By demonstrating the effectiveness of its approach, KJ has grown to the point where non-government sources now provide half of its funding.

The study shows how intract­able and often too-visible social problems have been effectively addressed: high levels of drinking, crime and incarceration.

The researchers concluded that, over five years, the West Australian government had been saved $3.7m through a reduction in incarceration of 41 person years and a further $4.2m in costs of alcoho­l-related crime.

A sense of pride, confidence and purpose has been instilled in young Martu, addressing a deficit that cripples many remote communities. Government should foster this progress, not put it at risk by careless decisions.

Fred Chaney is a former Coalition minister for Aboriginal affairs.

STORY 6 WA premier withdraws royalties help for struggling Aboriginal communities

  Writing in the Guardian

Colin Barnett says state mining royalties will not be used to support ‘unviable’ remote communities hit by federal funding cuts

Mining royalties will not be used to keep open “unviable” remote Aboriginal communities, the Western Australian premier, Colin Barnett, has said. The move scuttles a lifeline thrown by WA National party leader and regional development minister, Terry Redman, in December.

Redman said in December the $1bn “Royalties for Regions” fund, which is drawn from 25% of the forecast mining royalties paid to the state, could be used to support 274 remote communities threatened with closure after the federal government withdrew funding for essential services in November.

But Barnett said on Monday that Redman had been “misunderstood” and that the royalties cash would instead be used for things like required investment in power generation or water supply systems to those communities, which was an “appropriate and proper” use of the fund.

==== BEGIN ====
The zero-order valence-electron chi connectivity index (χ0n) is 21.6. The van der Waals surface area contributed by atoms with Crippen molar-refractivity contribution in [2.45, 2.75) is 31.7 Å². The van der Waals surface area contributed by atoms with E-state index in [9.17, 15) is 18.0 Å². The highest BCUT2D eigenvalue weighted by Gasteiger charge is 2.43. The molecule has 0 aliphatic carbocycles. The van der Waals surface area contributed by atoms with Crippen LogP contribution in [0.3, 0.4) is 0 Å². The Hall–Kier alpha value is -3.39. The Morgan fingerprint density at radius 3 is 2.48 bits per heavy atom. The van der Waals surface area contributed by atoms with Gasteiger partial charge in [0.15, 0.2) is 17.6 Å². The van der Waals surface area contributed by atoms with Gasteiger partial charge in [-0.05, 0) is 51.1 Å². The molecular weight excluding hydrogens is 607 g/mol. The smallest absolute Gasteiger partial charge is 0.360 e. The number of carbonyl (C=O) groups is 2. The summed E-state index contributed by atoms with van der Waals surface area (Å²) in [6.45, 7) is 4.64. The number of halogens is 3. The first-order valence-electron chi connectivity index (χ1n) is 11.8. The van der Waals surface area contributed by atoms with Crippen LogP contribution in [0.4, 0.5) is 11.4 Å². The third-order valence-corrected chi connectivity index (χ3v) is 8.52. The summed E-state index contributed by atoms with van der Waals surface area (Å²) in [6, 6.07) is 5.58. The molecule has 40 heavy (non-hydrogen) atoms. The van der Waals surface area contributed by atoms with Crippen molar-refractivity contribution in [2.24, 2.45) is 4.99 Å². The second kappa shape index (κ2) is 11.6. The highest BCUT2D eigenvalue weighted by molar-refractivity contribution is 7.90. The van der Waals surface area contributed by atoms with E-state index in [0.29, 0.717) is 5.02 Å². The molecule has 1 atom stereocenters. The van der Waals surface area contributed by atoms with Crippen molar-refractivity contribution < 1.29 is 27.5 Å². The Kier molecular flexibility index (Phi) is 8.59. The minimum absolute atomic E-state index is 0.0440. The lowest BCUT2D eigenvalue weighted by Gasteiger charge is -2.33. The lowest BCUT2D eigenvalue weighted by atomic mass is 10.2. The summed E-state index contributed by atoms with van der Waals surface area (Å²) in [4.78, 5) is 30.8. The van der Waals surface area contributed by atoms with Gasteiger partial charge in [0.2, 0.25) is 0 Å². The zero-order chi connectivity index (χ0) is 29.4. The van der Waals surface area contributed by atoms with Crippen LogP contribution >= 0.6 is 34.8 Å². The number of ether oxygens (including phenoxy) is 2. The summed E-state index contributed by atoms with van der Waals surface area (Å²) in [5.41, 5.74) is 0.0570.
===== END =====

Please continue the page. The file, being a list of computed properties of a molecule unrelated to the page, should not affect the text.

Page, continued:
“But we are not, and I stress, we are not simply going to replace the amount of money withdrawn by the commonwealth,” he said.

Asked whether the money would be used to keep the communities open, he indicated it might, “in some, where there’s a case for reinvesting”. In other communities, he said, “that’s not viable”.

That is a stricter reading of the use of royalties than the state’s Aboriginal affairs minister, Peter Collier, gave Guardian Australia on Monday.

Collier reiterated that royalties would not fill the gap left by federal money, but said Redman’s offer of using the development fund was a “positive commitment” that could be used to support those communities determined to be “sustainable”.

“There’s not going to be a blunt line in the sand … It will not be a ruthless financial decision,” he said.

Collier said there would be changes to the number and structure of communities, in consultation with the Aboriginal community – but admitted that substantive consultation had not, as yet, taken place.

Collier said the cabinet sub-committee on Aboriginal affairs, which he chairs, would “obviously” be liaising with Aboriginal groups but would not hold meetings in the communities slated for closure.

“To actually go out and go to all the communities is just nonsensical,” he said. “Consultation in a generic sense will continue.”

Barnett and Redman are also on the subcommittee. The latter told the West Australian in December that he would put a Royalties for Regions funding model for remote communities before cabinet for approval in the May budget.

About 80 of the 150 communities Barnett suggested in October might close are in the Kimberley.

The Kimberley Land Council, which heard about the funding cut through the media, is still waiting to see the government’s criteria for a “viable community”.

Anthony Watson, a Nyikina Mangala man and chairman of the land council, said remote communities wanted to work with the government to develop a viable long-term solution. He said so far consultation had been “not good”.

“They call it consultation but it’s never been a situation when we actually sit down and resolve these issues,” Watson said. “We really would like a genuine discussion. We’re saying to the premier: come and sit with us.”

Watson said they wanted to be told which communities the government considered “unviable” so they could help those communities improve, and said they wanted to see a housing package accompany any community closures.